With the recent passing of veteran acclaimed designer Milton Glaser, his work is getting new attention, including the symbol he created for DC Comics in 1976. This and all other versions of the generally round symbol are known by company staff as the “DC Bullet.” I think the reference is to the old typesetting term for a large round black spot: • which is used today for “bullet point lists” in manuscripts or ad copy. Originally bullet was also another name for a period in typography. Imagine that tiny black spot much larger with letters in it and you have the DC bullet. Here’s the Glaser version compared to earlier ones:
The 1949 version was designed by Ira Schnapp. The 1974 predecessor to Glaser’s was designed by Michael Uslan. It’s not clear who did the others. You can see that the squared letter shapes used for “DC” came into use in 1972, and Uslan’s version added two stars, both elements included in Glaser’s design, but there’s no denying his use of a thick black band with four white stars and having the entire logo tilted brought a fresh and appealing look to the bullet. Reportedly Glaser was paid a lot for the design, far more than any logo they’d had to that point, but I never heard anyone in management say it wasn’t worth it. But is that 1976 logo exactly the same as the first one above? If you look closely you’ll see that the thin outer circle is not as thin or as close to the black band as above. This is actually a version from about 1988, one of several later variants.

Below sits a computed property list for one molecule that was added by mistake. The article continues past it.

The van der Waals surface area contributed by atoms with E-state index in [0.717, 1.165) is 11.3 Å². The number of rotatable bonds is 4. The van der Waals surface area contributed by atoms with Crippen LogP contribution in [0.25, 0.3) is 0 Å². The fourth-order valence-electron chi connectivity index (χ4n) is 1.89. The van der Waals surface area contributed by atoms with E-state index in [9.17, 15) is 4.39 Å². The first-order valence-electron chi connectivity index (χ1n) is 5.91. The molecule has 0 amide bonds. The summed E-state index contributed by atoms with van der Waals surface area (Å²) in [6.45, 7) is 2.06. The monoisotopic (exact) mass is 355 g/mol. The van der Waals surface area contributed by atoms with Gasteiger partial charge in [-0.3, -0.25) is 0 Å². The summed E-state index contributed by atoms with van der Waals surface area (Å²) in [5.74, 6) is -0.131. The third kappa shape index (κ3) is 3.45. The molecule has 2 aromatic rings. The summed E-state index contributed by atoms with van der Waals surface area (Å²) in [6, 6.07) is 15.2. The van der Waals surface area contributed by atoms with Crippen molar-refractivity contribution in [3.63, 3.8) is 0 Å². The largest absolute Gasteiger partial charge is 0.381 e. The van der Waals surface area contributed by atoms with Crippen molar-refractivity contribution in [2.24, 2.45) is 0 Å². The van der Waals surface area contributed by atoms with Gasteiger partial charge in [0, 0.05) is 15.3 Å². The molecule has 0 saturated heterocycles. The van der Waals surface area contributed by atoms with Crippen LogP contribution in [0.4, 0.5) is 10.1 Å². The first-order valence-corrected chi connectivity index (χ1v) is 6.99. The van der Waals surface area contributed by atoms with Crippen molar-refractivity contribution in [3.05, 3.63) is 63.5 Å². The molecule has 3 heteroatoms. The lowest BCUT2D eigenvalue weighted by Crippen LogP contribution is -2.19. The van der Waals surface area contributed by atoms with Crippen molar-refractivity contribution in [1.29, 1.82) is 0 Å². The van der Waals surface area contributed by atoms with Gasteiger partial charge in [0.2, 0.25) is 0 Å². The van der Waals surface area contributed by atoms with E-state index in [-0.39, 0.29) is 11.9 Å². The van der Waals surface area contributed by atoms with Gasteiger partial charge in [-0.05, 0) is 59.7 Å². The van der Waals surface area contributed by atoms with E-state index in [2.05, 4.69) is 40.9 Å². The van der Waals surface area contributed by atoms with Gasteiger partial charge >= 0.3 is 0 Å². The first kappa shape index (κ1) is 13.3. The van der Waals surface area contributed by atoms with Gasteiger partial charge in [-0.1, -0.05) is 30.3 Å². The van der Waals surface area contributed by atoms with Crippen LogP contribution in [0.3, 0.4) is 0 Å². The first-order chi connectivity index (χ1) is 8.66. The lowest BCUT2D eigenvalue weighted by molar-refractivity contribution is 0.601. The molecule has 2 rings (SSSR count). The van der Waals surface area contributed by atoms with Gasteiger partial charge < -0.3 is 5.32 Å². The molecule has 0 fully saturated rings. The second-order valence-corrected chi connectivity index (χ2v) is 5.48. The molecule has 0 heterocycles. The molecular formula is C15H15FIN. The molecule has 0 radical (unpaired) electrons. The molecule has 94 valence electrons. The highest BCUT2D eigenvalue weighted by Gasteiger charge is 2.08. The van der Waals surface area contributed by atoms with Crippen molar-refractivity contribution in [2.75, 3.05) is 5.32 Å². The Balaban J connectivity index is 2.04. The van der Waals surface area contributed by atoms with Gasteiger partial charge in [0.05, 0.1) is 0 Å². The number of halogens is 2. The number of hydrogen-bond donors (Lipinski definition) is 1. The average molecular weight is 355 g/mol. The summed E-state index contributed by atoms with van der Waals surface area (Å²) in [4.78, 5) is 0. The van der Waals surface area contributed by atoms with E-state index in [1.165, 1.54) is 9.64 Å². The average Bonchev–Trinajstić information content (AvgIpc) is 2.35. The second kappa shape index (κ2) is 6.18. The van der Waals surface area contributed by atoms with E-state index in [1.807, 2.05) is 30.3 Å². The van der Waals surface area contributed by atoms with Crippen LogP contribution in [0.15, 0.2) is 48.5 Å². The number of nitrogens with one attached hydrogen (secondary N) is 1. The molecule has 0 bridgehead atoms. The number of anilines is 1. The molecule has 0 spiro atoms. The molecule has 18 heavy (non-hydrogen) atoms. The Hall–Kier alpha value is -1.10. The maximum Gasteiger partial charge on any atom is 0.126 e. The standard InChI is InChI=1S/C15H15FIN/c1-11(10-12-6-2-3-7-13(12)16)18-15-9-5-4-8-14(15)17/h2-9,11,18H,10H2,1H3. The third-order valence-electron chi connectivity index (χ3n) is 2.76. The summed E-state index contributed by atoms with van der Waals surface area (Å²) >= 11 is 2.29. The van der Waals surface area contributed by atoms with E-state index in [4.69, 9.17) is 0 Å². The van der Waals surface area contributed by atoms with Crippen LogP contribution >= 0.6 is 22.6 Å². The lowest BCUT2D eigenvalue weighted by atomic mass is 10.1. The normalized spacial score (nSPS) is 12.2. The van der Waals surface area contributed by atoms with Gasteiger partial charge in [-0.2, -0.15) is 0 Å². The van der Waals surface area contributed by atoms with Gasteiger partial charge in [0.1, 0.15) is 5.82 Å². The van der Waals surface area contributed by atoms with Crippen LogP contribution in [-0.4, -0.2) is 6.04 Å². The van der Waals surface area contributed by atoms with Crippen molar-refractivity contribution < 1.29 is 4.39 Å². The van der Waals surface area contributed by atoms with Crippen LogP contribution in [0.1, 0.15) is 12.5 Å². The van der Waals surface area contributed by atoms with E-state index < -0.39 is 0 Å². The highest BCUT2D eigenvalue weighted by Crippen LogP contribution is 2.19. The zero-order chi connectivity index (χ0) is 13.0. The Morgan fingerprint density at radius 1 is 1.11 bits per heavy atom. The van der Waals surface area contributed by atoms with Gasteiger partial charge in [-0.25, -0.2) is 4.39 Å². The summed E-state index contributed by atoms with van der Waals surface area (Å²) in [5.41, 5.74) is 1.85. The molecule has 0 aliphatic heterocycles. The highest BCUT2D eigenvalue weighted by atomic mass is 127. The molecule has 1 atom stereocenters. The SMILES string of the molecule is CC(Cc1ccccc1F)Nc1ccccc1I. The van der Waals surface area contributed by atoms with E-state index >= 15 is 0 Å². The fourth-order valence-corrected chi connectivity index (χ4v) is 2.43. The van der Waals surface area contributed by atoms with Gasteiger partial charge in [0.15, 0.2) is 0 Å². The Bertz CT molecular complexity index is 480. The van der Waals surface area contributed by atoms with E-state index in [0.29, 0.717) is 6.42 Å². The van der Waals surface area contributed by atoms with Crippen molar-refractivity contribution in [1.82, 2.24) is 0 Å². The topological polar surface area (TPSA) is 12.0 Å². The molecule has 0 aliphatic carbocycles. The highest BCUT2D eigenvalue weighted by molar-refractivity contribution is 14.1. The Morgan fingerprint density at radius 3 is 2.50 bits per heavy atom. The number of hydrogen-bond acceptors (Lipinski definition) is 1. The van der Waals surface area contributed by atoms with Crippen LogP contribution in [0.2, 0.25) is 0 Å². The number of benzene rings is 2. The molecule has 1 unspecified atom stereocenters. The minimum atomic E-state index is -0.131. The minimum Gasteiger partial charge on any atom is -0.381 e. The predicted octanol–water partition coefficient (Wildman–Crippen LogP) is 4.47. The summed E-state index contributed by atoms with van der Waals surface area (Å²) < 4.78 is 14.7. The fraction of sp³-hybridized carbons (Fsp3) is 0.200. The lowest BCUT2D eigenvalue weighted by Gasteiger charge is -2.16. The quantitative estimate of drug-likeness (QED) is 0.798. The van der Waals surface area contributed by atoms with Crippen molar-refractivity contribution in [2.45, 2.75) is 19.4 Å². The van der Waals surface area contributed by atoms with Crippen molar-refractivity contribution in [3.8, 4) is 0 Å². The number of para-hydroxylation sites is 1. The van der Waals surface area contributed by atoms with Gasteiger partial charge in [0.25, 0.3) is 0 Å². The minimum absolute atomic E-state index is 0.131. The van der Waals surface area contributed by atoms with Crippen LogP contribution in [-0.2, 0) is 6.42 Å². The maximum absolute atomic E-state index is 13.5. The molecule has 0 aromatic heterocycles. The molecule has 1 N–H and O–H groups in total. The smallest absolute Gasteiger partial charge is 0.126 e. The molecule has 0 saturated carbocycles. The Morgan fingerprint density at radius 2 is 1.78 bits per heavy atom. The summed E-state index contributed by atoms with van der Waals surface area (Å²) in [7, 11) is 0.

When the Glaser bullet first began appearing on DC Comics covers, it usually looked like this, with the left side and top cropped off in varying amounts. That was as planned. The logo was often held in a color, as here, where it’s 100% Cyan or Blue. The colorist decided the outer thin circle should remain black to better align with the cover art, and the blue printing plate with the rest of the logo is slightly out of alignment down and to the left, most obvious where the white circle disappears at lower left. At the time, DC was still using letterpress printing for all their comics. Glaser’s design, with it’s thin lines and thin white spaces, looked great at a larger size, but comics printing wasn’t really up to making it work well at the small size used on covers. In the 1980s DC began gradually transitioning away from letterpress to offset printing with much better and more accurate presses, and then the original DC bullet would have worked fine.